BEIRUT — The Lebanese Parliament postponed upcoming elections on Friday, extending its term 17 months because of deteriorating security conditions related to Syria’s civil war.
The decision, which had been expected, marks the first time that Parliament has had to extend its term since Lebanon’s own 15-year civil war ended in 1990, and it underlines the growing turmoil in the country spilling over from the conflict in its neighbor.
It is widely seen as a blow to Lebanon’s tradition of free elections, but it may help lower tensions at a critical time for the fragile and deeply divided country.
Dozens of people have been killed in Lebanon over the past two years in clashes between pro- and anti-Syrian Lebanese groups, making it difficult to hold elections amid tension.
Ninety-seven legislators in the 128-seat body voted in favor of extension in a session that lasted 10 minutes, state-run National News Agency said. The Parliament postponed elections from June until November 2014.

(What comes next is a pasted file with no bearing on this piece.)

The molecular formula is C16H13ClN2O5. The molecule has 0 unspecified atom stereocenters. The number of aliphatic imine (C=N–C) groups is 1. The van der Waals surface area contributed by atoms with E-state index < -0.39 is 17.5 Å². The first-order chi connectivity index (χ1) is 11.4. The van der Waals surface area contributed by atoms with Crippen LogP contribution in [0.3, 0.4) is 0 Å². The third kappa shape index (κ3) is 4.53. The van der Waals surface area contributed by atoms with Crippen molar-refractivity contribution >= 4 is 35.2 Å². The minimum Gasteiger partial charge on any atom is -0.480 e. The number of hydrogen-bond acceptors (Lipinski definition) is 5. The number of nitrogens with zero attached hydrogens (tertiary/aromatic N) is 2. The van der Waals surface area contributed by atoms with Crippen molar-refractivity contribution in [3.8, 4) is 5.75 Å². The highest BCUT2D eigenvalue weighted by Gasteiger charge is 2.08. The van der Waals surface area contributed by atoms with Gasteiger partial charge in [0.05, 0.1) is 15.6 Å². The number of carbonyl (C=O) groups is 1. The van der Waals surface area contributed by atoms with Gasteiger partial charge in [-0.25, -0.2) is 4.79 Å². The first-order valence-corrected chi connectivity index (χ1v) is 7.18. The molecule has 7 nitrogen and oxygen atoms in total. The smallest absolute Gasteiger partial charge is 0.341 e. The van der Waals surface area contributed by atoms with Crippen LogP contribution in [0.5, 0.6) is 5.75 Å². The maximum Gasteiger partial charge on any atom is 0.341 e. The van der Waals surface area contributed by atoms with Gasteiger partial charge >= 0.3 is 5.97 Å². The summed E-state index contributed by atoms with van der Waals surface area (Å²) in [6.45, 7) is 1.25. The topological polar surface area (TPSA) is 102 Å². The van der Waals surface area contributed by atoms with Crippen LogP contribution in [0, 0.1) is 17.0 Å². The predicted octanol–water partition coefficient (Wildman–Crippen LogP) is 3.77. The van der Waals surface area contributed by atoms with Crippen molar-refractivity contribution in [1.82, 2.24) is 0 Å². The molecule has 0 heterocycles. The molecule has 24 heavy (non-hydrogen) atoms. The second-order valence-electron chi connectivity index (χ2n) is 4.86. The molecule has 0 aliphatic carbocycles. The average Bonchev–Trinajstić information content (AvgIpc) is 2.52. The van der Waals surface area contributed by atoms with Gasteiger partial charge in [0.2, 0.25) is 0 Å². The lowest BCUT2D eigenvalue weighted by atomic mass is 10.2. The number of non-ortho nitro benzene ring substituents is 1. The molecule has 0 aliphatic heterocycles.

Friday’s decision also comes after rival blocs in the legislature failed to agree on a new elections law.
Both pro- and anti-Syrian blocs in Parliament agreed on the extension, with one exception being the Free Patriotic Movement of Christian leader Michel Aoun. The FPM is the second largest bloc in Parliament.
Aoun and President Michel Suleiman have said they will challenge the extension, although that is unlikely to affect Friday’s decision given the size of the majority.
Defenders say the decision was a necessary evil.